President Joe Biden called for Medicare to get broad power to negotiate with drugmakers for lower prices as Congress mulls adopting a narrower option.
The president’s address Thursday called for Medicare to negotiate with drugmakers for prices across the board while noting Congress is debating a more limited option where negotiations would only apply to the most expensive drugs and products with limited competition.
“What we will propose is negotiate with the company based on a fair price, one that reflects the cost of the research and development and the need to provide a significant profit that is still affordable for consumers,” Biden said in his address, setting his own wishes for where Congress should go.
He added that if a drugmaker has invested a significant amount into developing a drug—and the fair price is an expensive one—the federal government “will have to figure out how society can provide that drug to save lives.”
He went further, saying the negotiated price should be available to employer-sponsored plans.
“Medicare prices are available to private insurance companies,” he said. “Once Medicare negotiates a lower drug price for beneficiaries, an employer-based plan should not have to keep paying what the drug company demands."
He added that drug companies would have to sell to all distributors or face a 95% excise tax.
“The savings for employers and employees would be billions of dollars a year,” Biden said.
The president also called for reforms to lower Medicare beneficiaries’ cost burdens.
“Drug companies that raise their prices faster than inflation should have to pay a penalty,” according to a fact sheet on the plan. It does not detail the extent of the penalty.
There should also be a “firm cap” on Medicare beneficiaries’ out-of-pocket amounts each year.
Biden’s remarks come as Congress is poised to take major action on drug prices, but it remains unclear how far lawmakers will go.
Senate Democrats are crafting a $3.5 trillion infrastructure package with several major health priorities such as adding dental, vision and hearing benefits to Medicare. Some Democrats want the package to also give Medicare the power to negotiate lower drug prices, which can help pay for the legislation’s high price tag.
Sen. Ron Wyden, D-Oregon, has been working to assuage concerns among moderate lawmakers about the impact of drug pricing authority on innovation.
Last Congress, the House passed H.R.3, which not only gave Medicare drug price negotiation powers but also demanded the Medicare prices extend to those paid by commercial plans. But the legislation went nowhere in the Senate, which was then controlled by Republicans.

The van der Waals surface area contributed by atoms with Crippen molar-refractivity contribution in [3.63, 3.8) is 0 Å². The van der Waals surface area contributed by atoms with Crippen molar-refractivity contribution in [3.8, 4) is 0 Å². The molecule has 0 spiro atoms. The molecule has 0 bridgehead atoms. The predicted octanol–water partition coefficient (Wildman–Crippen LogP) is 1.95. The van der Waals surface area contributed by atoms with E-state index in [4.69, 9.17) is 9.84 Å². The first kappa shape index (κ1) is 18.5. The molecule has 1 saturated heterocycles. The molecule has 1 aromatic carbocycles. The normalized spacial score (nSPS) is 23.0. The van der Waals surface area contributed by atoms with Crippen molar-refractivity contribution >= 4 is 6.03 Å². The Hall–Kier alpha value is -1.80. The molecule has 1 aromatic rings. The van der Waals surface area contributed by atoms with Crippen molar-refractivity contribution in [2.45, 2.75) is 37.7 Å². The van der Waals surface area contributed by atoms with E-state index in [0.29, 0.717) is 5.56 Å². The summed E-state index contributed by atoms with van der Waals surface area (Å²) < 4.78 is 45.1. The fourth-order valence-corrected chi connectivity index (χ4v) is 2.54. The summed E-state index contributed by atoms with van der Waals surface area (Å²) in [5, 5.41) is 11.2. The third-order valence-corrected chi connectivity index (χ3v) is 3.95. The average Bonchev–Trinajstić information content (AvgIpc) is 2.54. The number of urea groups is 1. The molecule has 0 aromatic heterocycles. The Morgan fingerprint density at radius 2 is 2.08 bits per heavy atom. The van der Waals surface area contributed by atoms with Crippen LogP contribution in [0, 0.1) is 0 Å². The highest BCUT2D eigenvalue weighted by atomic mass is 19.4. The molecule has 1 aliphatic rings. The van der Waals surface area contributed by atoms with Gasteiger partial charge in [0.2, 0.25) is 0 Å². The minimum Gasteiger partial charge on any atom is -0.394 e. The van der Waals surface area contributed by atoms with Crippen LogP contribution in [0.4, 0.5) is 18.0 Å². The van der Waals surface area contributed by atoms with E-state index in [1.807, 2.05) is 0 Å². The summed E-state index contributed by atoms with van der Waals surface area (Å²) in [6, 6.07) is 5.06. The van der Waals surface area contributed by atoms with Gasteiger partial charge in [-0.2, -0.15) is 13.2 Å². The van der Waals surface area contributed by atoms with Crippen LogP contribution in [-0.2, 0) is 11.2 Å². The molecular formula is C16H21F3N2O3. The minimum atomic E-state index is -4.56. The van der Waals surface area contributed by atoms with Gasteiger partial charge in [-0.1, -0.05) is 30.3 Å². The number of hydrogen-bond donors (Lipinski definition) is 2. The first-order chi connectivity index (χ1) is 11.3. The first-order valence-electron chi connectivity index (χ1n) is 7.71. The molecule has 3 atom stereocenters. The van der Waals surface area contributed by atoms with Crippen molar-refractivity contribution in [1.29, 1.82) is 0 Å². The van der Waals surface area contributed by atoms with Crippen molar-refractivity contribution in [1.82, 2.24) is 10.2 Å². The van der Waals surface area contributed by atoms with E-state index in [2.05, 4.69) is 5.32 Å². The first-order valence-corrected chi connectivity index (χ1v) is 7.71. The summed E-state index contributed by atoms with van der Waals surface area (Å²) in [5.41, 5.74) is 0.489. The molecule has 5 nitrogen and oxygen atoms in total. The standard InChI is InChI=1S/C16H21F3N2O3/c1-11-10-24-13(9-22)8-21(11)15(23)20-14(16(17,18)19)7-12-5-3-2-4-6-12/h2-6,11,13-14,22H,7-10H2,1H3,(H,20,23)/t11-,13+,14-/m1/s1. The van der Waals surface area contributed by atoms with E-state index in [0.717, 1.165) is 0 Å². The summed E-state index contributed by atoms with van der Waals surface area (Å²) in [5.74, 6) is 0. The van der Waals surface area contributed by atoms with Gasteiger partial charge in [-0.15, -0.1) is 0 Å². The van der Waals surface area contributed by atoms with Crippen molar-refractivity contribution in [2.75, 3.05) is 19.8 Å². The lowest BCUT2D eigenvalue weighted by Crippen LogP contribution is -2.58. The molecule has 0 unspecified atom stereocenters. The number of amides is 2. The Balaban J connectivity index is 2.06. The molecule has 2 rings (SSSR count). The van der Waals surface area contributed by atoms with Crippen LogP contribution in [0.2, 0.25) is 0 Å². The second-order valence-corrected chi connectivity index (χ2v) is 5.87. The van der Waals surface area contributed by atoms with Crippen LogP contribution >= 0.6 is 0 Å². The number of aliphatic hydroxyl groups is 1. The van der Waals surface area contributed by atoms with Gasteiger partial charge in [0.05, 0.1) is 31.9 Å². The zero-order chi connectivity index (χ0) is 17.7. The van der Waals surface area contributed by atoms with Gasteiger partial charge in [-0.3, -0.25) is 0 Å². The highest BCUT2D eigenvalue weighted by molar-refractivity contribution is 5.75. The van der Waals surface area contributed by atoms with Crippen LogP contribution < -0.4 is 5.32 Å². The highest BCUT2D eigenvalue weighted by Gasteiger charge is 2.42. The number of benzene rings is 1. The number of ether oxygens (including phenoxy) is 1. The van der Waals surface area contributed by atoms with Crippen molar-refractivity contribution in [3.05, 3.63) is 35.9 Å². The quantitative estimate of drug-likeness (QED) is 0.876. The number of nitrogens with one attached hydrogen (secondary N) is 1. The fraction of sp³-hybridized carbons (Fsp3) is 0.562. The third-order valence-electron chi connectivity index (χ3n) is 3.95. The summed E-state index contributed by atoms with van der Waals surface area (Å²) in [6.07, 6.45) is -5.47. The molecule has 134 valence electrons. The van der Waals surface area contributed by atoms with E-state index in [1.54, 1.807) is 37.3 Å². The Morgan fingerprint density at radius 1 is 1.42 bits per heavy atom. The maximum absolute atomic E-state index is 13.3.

The Senate’s budget resolution calls for giving Medicare drug price negotiation powers, but it remains unclear whether it will go as far as requiring drugmakers to offer the Medicare price to commercial health plans.
But other parts of the framework could be more palatable to moderate Democrats. Wyden has been a leading proponent of legislation filed in the last Congress to create a cap on Part D drug prices that go beyond the price of inflation.
Senate Democrats aim to pass the $3.5 trillion package via reconciliation, a procedural move that enables budget bills to pass the chamber via a simple majority and avoid a legislative filibuster. Senate committees are now drafting the legislative details for the package, which will be considered when the Senate returns from its recess after this month.
But any move to add negotiating powers to Medicare is likely to face stiff opposition from the pharmaceutical industry.
Shortly after Biden’s speech, top drug lobbying group Pharmaceutical Research and Manufacturers of America said the policies would “undermine access to life-saving medicines.”
“Many in Congress know that access to medicine is critical for millions of patients and Medicare is not a piggybank to be raided to fund other, unrelated government programs,” PhRMA President and CEO Steve Ubl said in a statement.
Drug reform advocates, on the other hand, applauded the speech and called for renewed momentum for swift action from Congress.
"Big Pharma’s egregious pricing practices have created a crisis of affordability and policymakers must deliver on repeated promises to hold the industry accountable and lower drug prices," said Lauren Aronson, executive director of the Campaign for Sustainable Rx Pricing, a coalition of hospital, pharmacy, payer and patient advocacy groups.